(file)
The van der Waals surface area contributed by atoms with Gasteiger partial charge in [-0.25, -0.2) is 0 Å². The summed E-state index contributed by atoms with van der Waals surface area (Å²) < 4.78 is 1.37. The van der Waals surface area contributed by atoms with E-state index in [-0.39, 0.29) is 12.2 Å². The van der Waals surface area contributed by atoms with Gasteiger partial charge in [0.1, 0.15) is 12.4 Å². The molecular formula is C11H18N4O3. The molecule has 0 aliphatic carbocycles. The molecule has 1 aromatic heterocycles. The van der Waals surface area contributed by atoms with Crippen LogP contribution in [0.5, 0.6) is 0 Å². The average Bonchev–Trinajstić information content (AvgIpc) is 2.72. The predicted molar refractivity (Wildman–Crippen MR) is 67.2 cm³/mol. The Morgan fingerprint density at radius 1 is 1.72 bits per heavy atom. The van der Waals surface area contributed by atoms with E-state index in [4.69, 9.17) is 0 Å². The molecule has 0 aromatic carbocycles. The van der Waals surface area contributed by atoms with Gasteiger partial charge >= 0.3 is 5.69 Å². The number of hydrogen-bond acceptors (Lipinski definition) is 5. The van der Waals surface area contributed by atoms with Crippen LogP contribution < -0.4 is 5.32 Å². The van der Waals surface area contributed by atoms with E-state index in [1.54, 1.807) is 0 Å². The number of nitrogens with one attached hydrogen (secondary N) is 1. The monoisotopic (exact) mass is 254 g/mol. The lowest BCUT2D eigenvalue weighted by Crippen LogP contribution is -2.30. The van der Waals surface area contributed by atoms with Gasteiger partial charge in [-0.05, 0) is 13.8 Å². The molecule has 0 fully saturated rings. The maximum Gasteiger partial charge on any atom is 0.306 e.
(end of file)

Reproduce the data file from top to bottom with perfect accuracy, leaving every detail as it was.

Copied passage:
The van der Waals surface area contributed by atoms with Gasteiger partial charge in [-0.25, -0.2) is 0 Å². The summed E-state index contributed by atoms with van der Waals surface area (Å²) < 4.78 is 1.37. The van der Waals surface area contributed by atoms with E-state index in [-0.39, 0.29) is 12.2 Å². The van der Waals surface area contributed by atoms with Gasteiger partial charge in [0.1, 0.15) is 12.4 Å². The molecular formula is C11H18N4O3. The molecule has 0 aliphatic carbocycles. The molecule has 1 aromatic heterocycles. The van der Waals surface area contributed by atoms with Crippen LogP contribution in [0.5, 0.6) is 0 Å². The average Bonchev–Trinajstić information content (AvgIpc) is 2.72. The predicted molar refractivity (Wildman–Crippen MR) is 67.2 cm³/mol. The Morgan fingerprint density at radius 1 is 1.72 bits per heavy atom. The van der Waals surface area contributed by atoms with E-state index in [4.69, 9.17) is 0 Å². The molecule has 0 aromatic carbocycles. The van der Waals surface area contributed by atoms with Gasteiger partial charge >= 0.3 is 5.69 Å². The number of hydrogen-bond acceptors (Lipinski definition) is 5. The van der Waals surface area contributed by atoms with Crippen LogP contribution < -0.4 is 5.32 Å². The van der Waals surface area contributed by atoms with E-state index in [1.54, 1.807) is 0 Å². The number of nitrogens with one attached hydrogen (secondary N) is 1. The monoisotopic (exact) mass is 254 g/mol. The lowest BCUT2D eigenvalue weighted by Crippen LogP contribution is -2.30. The van der Waals surface area contributed by atoms with Gasteiger partial charge in [-0.05, 0) is 13.8 Å². The molecule has 0 fully saturated rings. The maximum Gasteiger partial charge on any atom is 0.306 e.